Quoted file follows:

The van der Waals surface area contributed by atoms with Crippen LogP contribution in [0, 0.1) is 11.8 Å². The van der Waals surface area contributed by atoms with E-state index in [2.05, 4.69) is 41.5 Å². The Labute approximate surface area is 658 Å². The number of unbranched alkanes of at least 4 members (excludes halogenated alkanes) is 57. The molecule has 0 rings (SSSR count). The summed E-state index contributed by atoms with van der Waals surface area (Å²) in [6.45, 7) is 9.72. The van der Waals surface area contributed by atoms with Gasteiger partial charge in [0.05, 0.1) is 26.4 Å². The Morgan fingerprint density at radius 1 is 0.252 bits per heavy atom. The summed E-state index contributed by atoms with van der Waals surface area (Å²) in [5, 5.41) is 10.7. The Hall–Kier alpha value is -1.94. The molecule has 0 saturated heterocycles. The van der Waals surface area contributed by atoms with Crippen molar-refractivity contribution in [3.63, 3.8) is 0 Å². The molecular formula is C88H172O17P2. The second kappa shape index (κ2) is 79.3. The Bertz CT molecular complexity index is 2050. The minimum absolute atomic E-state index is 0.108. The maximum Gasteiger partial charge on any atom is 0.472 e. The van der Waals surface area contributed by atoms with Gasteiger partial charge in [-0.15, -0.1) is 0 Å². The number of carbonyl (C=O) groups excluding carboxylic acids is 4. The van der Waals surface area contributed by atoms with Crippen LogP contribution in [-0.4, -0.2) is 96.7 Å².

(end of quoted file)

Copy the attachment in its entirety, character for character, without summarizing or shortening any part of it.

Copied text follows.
The van der Waals surface area contributed by atoms with Crippen LogP contribution in [0, 0.1) is 11.8 Å². The van der Waals surface area contributed by atoms with E-state index in [2.05, 4.69) is 41.5 Å². The Labute approximate surface area is 658 Å². The number of unbranched alkanes of at least 4 members (excludes halogenated alkanes) is 57. The molecule has 0 rings (SSSR count). The summed E-state index contributed by atoms with van der Waals surface area (Å²) in [6.45, 7) is 9.72. The van der Waals surface area contributed by atoms with Gasteiger partial charge in [0.05, 0.1) is 26.4 Å². The Morgan fingerprint density at radius 1 is 0.252 bits per heavy atom. The summed E-state index contributed by atoms with van der Waals surface area (Å²) in [5, 5.41) is 10.7. The Hall–Kier alpha value is -1.94. The molecule has 0 saturated heterocycles. The van der Waals surface area contributed by atoms with Crippen molar-refractivity contribution in [3.63, 3.8) is 0 Å². The molecular formula is C88H172O17P2. The second kappa shape index (κ2) is 79.3. The Bertz CT molecular complexity index is 2050. The minimum absolute atomic E-state index is 0.108. The maximum Gasteiger partial charge on any atom is 0.472 e. The van der Waals surface area contributed by atoms with Gasteiger partial charge in [-0.15, -0.1) is 0 Å². The number of carbonyl (C=O) groups excluding carboxylic acids is 4. The van der Waals surface area contributed by atoms with Crippen LogP contribution in [-0.4, -0.2) is 96.7 Å².